- Course type: Self-paced
- Available Lessons: 135
- Average Lesson Length: 8 min
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Certificates show that you have completed the course. They do not provide credit.
Watch a preview:chapter 1 / lesson 1What is Government? - Definition, Role & Functions
Course SummaryUse our American Government Syllabus Resource & Lesson Plans course to engage your students and excite them about government topics. You can create your own fun and interesting lessons by utilizing the short video and text lessons and quizzes found in this course.
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Course Practice TestCheck your knowledge of this course with a 50-question practice test.
- Comprehensive test covering all topics
- Detailed video explanations for wrong answers
How It Works
You can use this American government course as a template for designing and implementing your course. Here are the key components of the course and how you can use them:
- Chapters - Each chapter covers a unit of government, from the role of federal bureaucracy to the function and structure of Congress. Use these chapters as mile markers as you map out your course. We recommend planning to spend a week on each chapter, but you can always allocate the chapters according to the length of your specific American government course.
- Lessons - Within each chapter are video lessons that further break down topics into bite-sized chunks. These lessons cover single topics like Brown vs. the Board of Education or the pluralist theory of special interest groups. Each one is often appropriate for a single class.
- Key Terms - Within each lesson are key terms. These are emphasized on screen and in the transcript. As you develop your syllabus, these key terms help you focus on the most important learning objectives. For example, the lesson on original and appellate jurisdiction includes key terms like circuit courts, diversity jurisdiction and appellate jurisdiction.
As you work on your American government lesson plans, save time by incorporating video lessons from this resource. Here's how:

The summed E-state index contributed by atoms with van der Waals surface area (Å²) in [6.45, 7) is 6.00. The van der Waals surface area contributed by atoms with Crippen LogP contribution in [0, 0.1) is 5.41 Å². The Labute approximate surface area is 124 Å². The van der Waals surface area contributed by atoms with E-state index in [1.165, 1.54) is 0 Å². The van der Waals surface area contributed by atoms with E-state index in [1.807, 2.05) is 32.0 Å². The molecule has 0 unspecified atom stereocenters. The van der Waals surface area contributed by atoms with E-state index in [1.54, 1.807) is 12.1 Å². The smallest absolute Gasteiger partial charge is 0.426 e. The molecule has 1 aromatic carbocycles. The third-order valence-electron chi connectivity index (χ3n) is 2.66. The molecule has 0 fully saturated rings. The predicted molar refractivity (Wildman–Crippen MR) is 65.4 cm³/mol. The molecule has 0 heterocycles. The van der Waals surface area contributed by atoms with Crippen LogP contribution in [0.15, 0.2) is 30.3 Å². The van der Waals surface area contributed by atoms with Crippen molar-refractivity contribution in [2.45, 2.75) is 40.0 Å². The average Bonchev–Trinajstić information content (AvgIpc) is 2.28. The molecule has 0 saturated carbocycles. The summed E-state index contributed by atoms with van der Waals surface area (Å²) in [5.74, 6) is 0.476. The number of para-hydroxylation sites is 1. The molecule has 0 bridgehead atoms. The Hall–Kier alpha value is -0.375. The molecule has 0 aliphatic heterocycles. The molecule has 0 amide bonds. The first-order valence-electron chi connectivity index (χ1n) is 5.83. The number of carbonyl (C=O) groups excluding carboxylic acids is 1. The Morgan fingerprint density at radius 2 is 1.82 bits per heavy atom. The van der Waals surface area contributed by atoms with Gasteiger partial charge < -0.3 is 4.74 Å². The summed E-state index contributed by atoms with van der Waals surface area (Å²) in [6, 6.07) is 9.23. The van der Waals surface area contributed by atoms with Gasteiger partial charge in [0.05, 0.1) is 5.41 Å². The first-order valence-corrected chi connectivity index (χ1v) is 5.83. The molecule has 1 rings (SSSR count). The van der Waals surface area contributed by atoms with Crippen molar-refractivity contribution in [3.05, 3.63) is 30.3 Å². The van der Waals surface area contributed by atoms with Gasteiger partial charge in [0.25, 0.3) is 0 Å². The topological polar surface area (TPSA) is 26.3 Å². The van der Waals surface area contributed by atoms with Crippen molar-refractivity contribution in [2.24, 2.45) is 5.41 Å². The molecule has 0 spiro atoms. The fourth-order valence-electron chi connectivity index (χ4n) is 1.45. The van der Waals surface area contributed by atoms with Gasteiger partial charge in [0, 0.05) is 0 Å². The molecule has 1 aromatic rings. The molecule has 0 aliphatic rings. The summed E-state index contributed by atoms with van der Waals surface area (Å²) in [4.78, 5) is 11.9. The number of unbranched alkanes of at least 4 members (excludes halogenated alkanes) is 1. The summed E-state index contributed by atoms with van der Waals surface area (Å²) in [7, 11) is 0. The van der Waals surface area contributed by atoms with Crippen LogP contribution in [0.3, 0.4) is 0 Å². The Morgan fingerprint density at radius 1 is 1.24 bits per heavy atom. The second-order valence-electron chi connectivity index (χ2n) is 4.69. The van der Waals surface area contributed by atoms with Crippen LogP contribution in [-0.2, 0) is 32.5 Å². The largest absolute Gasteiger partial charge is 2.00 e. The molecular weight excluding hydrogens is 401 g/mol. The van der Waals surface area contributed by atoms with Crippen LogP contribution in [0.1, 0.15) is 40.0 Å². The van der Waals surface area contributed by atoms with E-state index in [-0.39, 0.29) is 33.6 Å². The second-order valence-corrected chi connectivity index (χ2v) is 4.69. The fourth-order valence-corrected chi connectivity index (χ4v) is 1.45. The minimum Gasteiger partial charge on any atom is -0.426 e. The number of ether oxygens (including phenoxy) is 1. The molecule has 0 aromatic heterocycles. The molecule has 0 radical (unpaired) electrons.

- Introduce Topics - Your students will be in the right mindset for understanding topics like the rights of persons accused of crimes if you begin class with a short video. It can be a jumping-off point for a lecture, group activity or class discussion.
- Break Up Lectures - The video format, which often includes animation, helps students visualize topics like the evolution of Congress and the jurisdiction of state court systems.
- Assign For Homework - Each lesson in the course, from social insurance programs to the pluralist theory of special interest groups, can be assigned to your students as homework.
Each video lesson includes a complete transcript. You can utilize these transcripts in several ways:
- Lecture Notes - Do you need a guide as you plan a lecture, such as one on the economics of national defense or the policy making process? The transcripts cover each topic in depth, with key terms highlighted for quick reference.
- Student Reading - Perhaps you'd like your students to learn about contemporary U.S. environmental policy , but you don't have class time available. Assign the transcript as extra reading.
- Study Tools - When it's time for a unit exam on civil liberties, you can point your students to the transcripts on freedom of religion, the right to privacy, the role of courts in deciding civil liberties and the procedural rights of the accused.
Each video lesson has a corresponding quiz. Here's how to use the quizzes:
- Homework - Assign a quiz to your students as homework. You'll receive an email with the results, which enables you to verify they've completed the assignment and that they've understood the material. Questions cover everything from benefits of constitutional government to key facts, like where Congress meets.
- Tests - You can meld the material in the quizzes into your own student assessments, saving you valuable time. Need a few questions on government fiscal policy? There are plenty!